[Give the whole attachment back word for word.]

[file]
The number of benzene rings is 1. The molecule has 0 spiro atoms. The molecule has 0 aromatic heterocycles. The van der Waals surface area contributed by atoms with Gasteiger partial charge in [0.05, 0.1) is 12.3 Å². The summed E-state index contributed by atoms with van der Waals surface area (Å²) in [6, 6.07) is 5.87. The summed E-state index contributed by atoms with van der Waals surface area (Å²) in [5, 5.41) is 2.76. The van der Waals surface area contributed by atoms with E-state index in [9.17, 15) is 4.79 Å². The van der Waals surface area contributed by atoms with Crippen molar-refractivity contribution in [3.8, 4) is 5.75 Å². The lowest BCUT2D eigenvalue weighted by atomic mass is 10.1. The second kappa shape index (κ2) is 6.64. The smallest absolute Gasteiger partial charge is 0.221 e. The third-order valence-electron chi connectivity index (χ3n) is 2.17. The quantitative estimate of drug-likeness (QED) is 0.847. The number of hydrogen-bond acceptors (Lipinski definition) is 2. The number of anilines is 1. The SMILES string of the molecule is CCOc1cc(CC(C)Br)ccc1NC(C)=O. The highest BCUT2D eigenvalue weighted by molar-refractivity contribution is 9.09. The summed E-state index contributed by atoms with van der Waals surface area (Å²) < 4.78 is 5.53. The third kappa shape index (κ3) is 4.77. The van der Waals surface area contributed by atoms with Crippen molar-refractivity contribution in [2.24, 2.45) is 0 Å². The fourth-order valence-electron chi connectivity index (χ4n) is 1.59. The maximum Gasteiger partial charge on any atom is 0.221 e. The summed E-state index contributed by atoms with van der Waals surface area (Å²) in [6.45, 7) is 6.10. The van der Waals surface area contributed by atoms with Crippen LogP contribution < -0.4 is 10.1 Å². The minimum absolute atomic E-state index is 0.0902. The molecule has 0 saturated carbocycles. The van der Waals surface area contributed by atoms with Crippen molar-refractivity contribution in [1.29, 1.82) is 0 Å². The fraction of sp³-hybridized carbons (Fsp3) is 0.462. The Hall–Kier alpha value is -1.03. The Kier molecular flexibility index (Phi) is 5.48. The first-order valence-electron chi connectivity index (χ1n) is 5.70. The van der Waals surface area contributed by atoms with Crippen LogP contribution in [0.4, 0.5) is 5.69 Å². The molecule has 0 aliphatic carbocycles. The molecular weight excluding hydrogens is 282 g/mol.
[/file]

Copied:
The number of benzene rings is 1. The molecule has 0 spiro atoms. The molecule has 0 aromatic heterocycles. The van der Waals surface area contributed by atoms with Gasteiger partial charge in [0.05, 0.1) is 12.3 Å². The summed E-state index contributed by atoms with van der Waals surface area (Å²) in [6, 6.07) is 5.87. The summed E-state index contributed by atoms with van der Waals surface area (Å²) in [5, 5.41) is 2.76. The van der Waals surface area contributed by atoms with E-state index in [9.17, 15) is 4.79 Å². The van der Waals surface area contributed by atoms with Crippen molar-refractivity contribution in [3.8, 4) is 5.75 Å². The lowest BCUT2D eigenvalue weighted by atomic mass is 10.1. The second kappa shape index (κ2) is 6.64. The smallest absolute Gasteiger partial charge is 0.221 e. The third-order valence-electron chi connectivity index (χ3n) is 2.17. The quantitative estimate of drug-likeness (QED) is 0.847. The number of hydrogen-bond acceptors (Lipinski definition) is 2. The number of anilines is 1. The SMILES string of the molecule is CCOc1cc(CC(C)Br)ccc1NC(C)=O. The highest BCUT2D eigenvalue weighted by molar-refractivity contribution is 9.09. The summed E-state index contributed by atoms with van der Waals surface area (Å²) < 4.78 is 5.53. The third kappa shape index (κ3) is 4.77. The van der Waals surface area contributed by atoms with Crippen molar-refractivity contribution in [2.24, 2.45) is 0 Å². The fourth-order valence-electron chi connectivity index (χ4n) is 1.59. The maximum Gasteiger partial charge on any atom is 0.221 e. The summed E-state index contributed by atoms with van der Waals surface area (Å²) in [6.45, 7) is 6.10. The van der Waals surface area contributed by atoms with Crippen LogP contribution < -0.4 is 10.1 Å². The minimum absolute atomic E-state index is 0.0902. The molecule has 0 saturated carbocycles. The van der Waals surface area contributed by atoms with Crippen molar-refractivity contribution in [1.29, 1.82) is 0 Å². The fraction of sp³-hybridized carbons (Fsp3) is 0.462. The Hall–Kier alpha value is -1.03. The Kier molecular flexibility index (Phi) is 5.48. The first-order valence-electron chi connectivity index (χ1n) is 5.70. The van der Waals surface area contributed by atoms with Crippen LogP contribution in [0.4, 0.5) is 5.69 Å². The molecule has 0 aliphatic carbocycles. The molecular weight excluding hydrogens is 282 g/mol.